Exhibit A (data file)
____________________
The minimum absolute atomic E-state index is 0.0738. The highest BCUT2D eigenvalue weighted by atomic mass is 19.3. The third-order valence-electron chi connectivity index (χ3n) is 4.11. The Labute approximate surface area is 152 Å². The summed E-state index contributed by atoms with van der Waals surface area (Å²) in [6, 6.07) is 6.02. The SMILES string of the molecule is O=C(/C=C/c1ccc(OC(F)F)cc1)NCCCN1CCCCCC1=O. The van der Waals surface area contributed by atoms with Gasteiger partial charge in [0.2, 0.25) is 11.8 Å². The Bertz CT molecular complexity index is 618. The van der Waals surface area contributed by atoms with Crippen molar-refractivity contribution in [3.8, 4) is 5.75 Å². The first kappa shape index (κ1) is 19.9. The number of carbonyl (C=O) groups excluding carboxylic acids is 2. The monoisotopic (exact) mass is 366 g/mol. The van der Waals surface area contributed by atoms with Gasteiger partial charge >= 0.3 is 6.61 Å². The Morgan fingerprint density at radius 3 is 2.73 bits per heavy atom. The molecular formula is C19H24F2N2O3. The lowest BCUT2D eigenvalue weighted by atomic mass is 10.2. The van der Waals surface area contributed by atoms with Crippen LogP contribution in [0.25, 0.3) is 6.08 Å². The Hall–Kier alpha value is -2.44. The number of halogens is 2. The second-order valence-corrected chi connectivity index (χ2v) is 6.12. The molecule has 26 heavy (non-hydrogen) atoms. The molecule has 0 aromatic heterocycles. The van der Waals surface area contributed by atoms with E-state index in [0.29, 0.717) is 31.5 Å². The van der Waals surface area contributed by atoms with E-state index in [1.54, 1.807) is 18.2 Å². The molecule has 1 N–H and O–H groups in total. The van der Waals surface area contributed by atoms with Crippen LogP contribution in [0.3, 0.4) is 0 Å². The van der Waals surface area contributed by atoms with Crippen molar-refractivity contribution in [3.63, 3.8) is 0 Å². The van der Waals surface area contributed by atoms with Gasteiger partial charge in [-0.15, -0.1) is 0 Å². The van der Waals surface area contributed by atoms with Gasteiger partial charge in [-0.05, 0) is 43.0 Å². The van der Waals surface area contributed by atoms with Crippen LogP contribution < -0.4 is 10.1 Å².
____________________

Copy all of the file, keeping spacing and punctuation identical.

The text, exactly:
The minimum absolute atomic E-state index is 0.0738. The highest BCUT2D eigenvalue weighted by atomic mass is 19.3. The third-order valence-electron chi connectivity index (χ3n) is 4.11. The Labute approximate surface area is 152 Å². The summed E-state index contributed by atoms with van der Waals surface area (Å²) in [6, 6.07) is 6.02. The SMILES string of the molecule is O=C(/C=C/c1ccc(OC(F)F)cc1)NCCCN1CCCCCC1=O. The van der Waals surface area contributed by atoms with Gasteiger partial charge in [0.2, 0.25) is 11.8 Å². The Bertz CT molecular complexity index is 618. The van der Waals surface area contributed by atoms with Crippen molar-refractivity contribution in [3.8, 4) is 5.75 Å². The first kappa shape index (κ1) is 19.9. The number of carbonyl (C=O) groups excluding carboxylic acids is 2. The monoisotopic (exact) mass is 366 g/mol. The van der Waals surface area contributed by atoms with Gasteiger partial charge >= 0.3 is 6.61 Å². The Morgan fingerprint density at radius 3 is 2.73 bits per heavy atom. The molecular formula is C19H24F2N2O3. The lowest BCUT2D eigenvalue weighted by atomic mass is 10.2. The van der Waals surface area contributed by atoms with Crippen LogP contribution in [0.25, 0.3) is 6.08 Å². The Hall–Kier alpha value is -2.44. The number of halogens is 2. The second-order valence-corrected chi connectivity index (χ2v) is 6.12. The molecule has 26 heavy (non-hydrogen) atoms. The molecule has 0 aromatic heterocycles. The van der Waals surface area contributed by atoms with E-state index in [0.29, 0.717) is 31.5 Å². The van der Waals surface area contributed by atoms with E-state index in [1.54, 1.807) is 18.2 Å². The molecule has 1 N–H and O–H groups in total. The van der Waals surface area contributed by atoms with Crippen LogP contribution in [0.3, 0.4) is 0 Å². The van der Waals surface area contributed by atoms with Crippen molar-refractivity contribution in [3.63, 3.8) is 0 Å². The van der Waals surface area contributed by atoms with Gasteiger partial charge in [-0.15, -0.1) is 0 Å². The van der Waals surface area contributed by atoms with Gasteiger partial charge in [-0.05, 0) is 43.0 Å². The van der Waals surface area contributed by atoms with Crippen LogP contribution < -0.4 is 10.1 Å².